Social Media Influence in the Trademark World

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Social media, whether you view it as friend or foe, invades every part of our lives and brands were quick to become part of that narrative. This creates a number of challenges for the companies involved. Standing out amongst all the noise being a case in point.

However, this is far from being the only challenge associated with the use of social media by brands of all sizes. Joe Quigley of Rivet LLC shares some insights:

Do you think that social media helps or hinders both the promotion and protection of brands?

“I believe it is definitely a double-edged sword. To be sure, it helps promote brands and more importantly, it allows consumers to identify with and engage with brands in ways that can be very authentic and meaningful to the consumer. The encouragement of user-generated content with contests, repostings of consumer posts and the use of live stories or social media takeovers allow brands to connect with consumers in ways that we never even considered a few years ago. However, all the interaction involves some risk and that risk is magnified by the same elements that make social media powerful for promotion. The immediacy and the anonymous nature of a lot of social media mean that the same forces you use to promote your brand can also be turned around to damage your brand. I think it’s essential for brands to be in those spaces, but you have to be careful to consider how things may go awry and have strategies in place to deal with backlash and the like”.

With the volume of exposure to brands wildly increased, has this impacted the general levels of confusion? 

“I think one of the key takeaways from social media, particularly Instagram and Pinterest is that brands that might never intersect in a brick and mortar setting are living in the same place in social media. For instance, in the retail world, we know that if an accused infringer is a retailer selling only their own branded goods, such an accused infringer may very well rely on are arguments that the accused product(s) are never in the same store and that these different channels of trade and the way the product(s) are marketed and advertised are different enough that a consumer could never be confused.  However, I think that Instagram and Pinterest complicate that position because the products will co-exist in those social media environments and may be in the same feeds or pinned on the same boards. I don’t know that it adds to the level of confusion, but I DO believe that they create opportunities for confusion to occur in ways that a plaintiff could not allege a few years ago.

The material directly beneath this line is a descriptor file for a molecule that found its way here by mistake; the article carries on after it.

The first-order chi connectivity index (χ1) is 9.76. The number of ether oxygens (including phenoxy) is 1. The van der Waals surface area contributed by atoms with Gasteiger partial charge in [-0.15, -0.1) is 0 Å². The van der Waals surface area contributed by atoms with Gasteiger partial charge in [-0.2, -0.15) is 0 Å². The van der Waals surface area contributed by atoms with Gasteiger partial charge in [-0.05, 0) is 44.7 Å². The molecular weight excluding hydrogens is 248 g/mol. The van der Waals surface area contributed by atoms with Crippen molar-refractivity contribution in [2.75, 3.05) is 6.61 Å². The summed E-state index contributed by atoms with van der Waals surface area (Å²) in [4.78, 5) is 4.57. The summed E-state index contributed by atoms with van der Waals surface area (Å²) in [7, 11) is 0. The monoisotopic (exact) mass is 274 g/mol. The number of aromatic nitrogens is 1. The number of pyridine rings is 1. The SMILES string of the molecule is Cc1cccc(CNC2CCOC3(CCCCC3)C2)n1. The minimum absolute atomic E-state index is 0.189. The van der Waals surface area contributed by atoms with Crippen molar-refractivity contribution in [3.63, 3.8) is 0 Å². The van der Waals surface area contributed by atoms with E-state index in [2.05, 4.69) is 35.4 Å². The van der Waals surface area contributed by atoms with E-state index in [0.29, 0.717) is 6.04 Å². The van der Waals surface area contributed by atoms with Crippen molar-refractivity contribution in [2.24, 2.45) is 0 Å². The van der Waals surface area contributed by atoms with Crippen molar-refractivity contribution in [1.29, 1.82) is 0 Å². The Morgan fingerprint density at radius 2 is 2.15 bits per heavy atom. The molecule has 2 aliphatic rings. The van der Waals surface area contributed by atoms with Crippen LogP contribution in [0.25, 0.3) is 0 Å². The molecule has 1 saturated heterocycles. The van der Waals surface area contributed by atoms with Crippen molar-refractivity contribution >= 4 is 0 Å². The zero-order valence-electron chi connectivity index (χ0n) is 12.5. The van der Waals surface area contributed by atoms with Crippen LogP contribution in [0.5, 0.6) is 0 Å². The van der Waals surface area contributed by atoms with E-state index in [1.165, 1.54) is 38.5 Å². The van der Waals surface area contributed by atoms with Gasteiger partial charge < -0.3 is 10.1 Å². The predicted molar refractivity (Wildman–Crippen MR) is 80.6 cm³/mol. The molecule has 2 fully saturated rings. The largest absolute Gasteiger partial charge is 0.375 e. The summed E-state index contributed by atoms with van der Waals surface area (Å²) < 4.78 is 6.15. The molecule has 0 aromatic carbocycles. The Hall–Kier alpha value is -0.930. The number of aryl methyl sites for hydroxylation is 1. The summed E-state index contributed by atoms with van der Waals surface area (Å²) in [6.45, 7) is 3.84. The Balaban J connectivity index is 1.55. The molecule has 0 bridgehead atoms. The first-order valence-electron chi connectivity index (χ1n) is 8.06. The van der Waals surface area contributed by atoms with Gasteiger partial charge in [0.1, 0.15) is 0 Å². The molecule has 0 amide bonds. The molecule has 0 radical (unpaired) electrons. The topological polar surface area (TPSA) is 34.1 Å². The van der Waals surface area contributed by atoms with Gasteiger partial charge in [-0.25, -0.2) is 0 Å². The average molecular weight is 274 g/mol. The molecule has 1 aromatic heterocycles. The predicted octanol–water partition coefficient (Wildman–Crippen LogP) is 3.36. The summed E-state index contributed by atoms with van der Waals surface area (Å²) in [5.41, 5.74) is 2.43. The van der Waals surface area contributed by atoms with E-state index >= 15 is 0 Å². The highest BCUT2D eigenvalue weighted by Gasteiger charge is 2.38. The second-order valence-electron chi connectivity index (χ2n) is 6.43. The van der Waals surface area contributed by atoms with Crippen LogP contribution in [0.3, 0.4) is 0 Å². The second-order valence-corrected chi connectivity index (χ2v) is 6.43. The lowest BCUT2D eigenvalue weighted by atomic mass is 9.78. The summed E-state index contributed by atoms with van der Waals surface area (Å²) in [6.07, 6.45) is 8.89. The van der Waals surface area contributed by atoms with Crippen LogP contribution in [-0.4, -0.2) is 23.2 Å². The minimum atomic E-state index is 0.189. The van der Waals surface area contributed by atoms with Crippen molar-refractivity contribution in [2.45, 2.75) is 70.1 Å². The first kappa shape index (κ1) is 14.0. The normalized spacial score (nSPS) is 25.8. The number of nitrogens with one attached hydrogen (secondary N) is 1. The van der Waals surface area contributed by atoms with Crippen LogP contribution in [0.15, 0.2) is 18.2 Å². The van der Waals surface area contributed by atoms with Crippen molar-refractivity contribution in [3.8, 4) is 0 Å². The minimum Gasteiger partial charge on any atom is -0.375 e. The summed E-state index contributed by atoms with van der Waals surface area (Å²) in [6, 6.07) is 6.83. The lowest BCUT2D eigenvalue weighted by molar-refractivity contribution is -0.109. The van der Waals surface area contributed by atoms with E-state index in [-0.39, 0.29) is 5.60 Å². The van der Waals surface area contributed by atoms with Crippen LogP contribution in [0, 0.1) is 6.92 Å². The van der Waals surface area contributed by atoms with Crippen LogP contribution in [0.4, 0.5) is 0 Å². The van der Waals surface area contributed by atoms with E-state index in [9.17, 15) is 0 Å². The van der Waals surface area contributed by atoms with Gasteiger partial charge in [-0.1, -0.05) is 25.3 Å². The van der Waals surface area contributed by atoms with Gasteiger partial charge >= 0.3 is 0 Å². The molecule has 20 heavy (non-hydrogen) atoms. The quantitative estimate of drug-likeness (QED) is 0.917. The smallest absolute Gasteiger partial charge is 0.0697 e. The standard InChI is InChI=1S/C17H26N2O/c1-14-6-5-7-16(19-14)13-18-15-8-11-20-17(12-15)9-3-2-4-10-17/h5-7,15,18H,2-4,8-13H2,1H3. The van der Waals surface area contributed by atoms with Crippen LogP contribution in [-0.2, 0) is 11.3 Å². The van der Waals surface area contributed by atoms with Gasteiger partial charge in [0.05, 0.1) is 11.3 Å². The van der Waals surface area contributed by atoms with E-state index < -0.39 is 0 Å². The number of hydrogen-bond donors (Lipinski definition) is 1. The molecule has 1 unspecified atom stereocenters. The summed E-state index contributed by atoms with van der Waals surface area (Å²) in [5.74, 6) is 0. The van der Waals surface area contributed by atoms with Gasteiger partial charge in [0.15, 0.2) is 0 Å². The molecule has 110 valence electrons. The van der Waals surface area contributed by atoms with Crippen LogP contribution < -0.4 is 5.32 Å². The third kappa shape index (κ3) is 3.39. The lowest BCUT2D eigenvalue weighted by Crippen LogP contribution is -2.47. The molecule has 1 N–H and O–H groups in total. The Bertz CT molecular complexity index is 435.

Additionally, I believe that because many companies have detailed strategies for such social media campaigns and the use of specific hashtags have created additional arenas for confusion to occur that were not contemplated in any of the factors currently used to determine likelihood of confusion. I think smart plaintiffs will continue to mine those areas for potential overlap of brands that may not intersect in the brick and mortar world.